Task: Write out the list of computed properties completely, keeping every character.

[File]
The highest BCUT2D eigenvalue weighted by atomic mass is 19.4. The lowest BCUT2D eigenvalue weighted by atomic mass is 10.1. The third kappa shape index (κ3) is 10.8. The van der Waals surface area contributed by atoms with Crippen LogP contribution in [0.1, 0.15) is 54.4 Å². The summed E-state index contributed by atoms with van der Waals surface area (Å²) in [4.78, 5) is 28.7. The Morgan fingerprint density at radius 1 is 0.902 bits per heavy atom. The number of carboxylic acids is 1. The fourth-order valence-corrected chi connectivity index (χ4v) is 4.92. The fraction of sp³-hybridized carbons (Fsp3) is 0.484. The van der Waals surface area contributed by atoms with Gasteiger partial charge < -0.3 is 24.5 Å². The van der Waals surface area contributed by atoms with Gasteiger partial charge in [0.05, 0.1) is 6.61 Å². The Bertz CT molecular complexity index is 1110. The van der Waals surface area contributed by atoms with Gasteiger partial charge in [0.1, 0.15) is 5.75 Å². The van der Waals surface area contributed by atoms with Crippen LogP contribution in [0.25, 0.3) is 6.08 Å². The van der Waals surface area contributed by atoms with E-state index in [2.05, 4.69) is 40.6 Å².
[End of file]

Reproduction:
The highest BCUT2D eigenvalue weighted by atomic mass is 19.4. The lowest BCUT2D eigenvalue weighted by atomic mass is 10.1. The third kappa shape index (κ3) is 10.8. The van der Waals surface area contributed by atoms with Crippen LogP contribution in [0.1, 0.15) is 54.4 Å². The summed E-state index contributed by atoms with van der Waals surface area (Å²) in [4.78, 5) is 28.7. The Morgan fingerprint density at radius 1 is 0.902 bits per heavy atom. The number of carboxylic acids is 1. The fourth-order valence-corrected chi connectivity index (χ4v) is 4.92. The fraction of sp³-hybridized carbons (Fsp3) is 0.484. The van der Waals surface area contributed by atoms with Gasteiger partial charge < -0.3 is 24.5 Å². The van der Waals surface area contributed by atoms with Gasteiger partial charge in [0.05, 0.1) is 6.61 Å². The Bertz CT molecular complexity index is 1110. The van der Waals surface area contributed by atoms with Gasteiger partial charge in [0.1, 0.15) is 5.75 Å². The van der Waals surface area contributed by atoms with Crippen LogP contribution in [0.25, 0.3) is 6.08 Å². The van der Waals surface area contributed by atoms with E-state index in [2.05, 4.69) is 40.6 Å².